Black Students Are the Most Likely to Be Suspended or Expelled

According to the Department of Education, black male students who attend public schools are more likely to receive harsh punishments at school than other students.

The Department of Education released data that shows that black students make up 35 percent of the students who have been suspended once, 46 percent of the students who have been suspended more than one time, and 39 percent of students who have been expelled. Interesting enough, the black students were only 19 percent of the total population at the schools that were sampled in the 2009-2010 school year. The surveys also show that black students are 3.5 times more likely to face suspension or expulsion than white students. Black boys were twice as likely as black girls girls to receive an out-of-school suspension as a punishment.

“Education is the civil rights of our generation,” said Arne Duncan, the Secretary of Education. “The undeniable truth is that the everyday education experience for too many students of color violates the principle of equity at the heart of the American promise.”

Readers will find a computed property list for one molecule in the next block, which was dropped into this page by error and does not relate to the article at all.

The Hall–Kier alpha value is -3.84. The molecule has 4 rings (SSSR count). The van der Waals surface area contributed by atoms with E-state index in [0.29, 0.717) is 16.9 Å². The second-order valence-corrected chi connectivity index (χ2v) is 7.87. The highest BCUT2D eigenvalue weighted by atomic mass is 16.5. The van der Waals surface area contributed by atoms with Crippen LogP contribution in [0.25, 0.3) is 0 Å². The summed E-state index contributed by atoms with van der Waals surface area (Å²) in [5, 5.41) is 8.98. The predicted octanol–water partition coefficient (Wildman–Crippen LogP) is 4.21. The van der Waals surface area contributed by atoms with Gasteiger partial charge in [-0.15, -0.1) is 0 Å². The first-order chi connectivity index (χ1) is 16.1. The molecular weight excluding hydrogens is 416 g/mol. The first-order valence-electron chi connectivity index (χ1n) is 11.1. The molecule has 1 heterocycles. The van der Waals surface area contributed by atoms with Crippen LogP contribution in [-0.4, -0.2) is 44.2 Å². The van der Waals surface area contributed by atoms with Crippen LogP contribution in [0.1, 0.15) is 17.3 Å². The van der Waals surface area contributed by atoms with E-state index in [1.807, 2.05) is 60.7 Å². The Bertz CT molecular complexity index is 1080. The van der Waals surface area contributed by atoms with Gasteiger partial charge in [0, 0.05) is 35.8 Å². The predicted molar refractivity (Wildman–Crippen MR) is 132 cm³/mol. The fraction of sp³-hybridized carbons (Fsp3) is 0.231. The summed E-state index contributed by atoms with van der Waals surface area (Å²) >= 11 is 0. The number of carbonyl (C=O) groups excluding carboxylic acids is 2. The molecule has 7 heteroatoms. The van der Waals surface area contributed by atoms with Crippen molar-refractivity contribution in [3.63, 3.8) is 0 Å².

Hispanic students are also more likely to face sever punishments at public schools. The reports also show that more than 70 percent of students who were arrested or referred to the police for school-related events were Hispanic or black.

This trend can be seen in schools in big cities like Los Angeles and Chicago. In Los Angeles, black students account for only 9 percent of the student population, but they make up 26 percent of the population that has been suspended. In Chicago, they are 45 percent of the student body but 76 percent of the suspended student body.

What happens to these students when they are suspended? Usually the suspensions only last for a few days, but this amount of time is enough for students to fall behind in their coursework, which can lead to them becoming frustrated and dropping out of school.

“The harsh punishments, especially expulsion under zero tolerance and referrals to law enforcement, show that students of color…are increasingly being pushed out of schools, oftentimes into the criminal justice system,” said Deborah Vagins, senior legislative counsel at the American Civil Liberties Union in Washington, D.C..

Although Vagins’ train of thought seems to be jumping to extreme conclusions, it does make sense.

Via The New York Times

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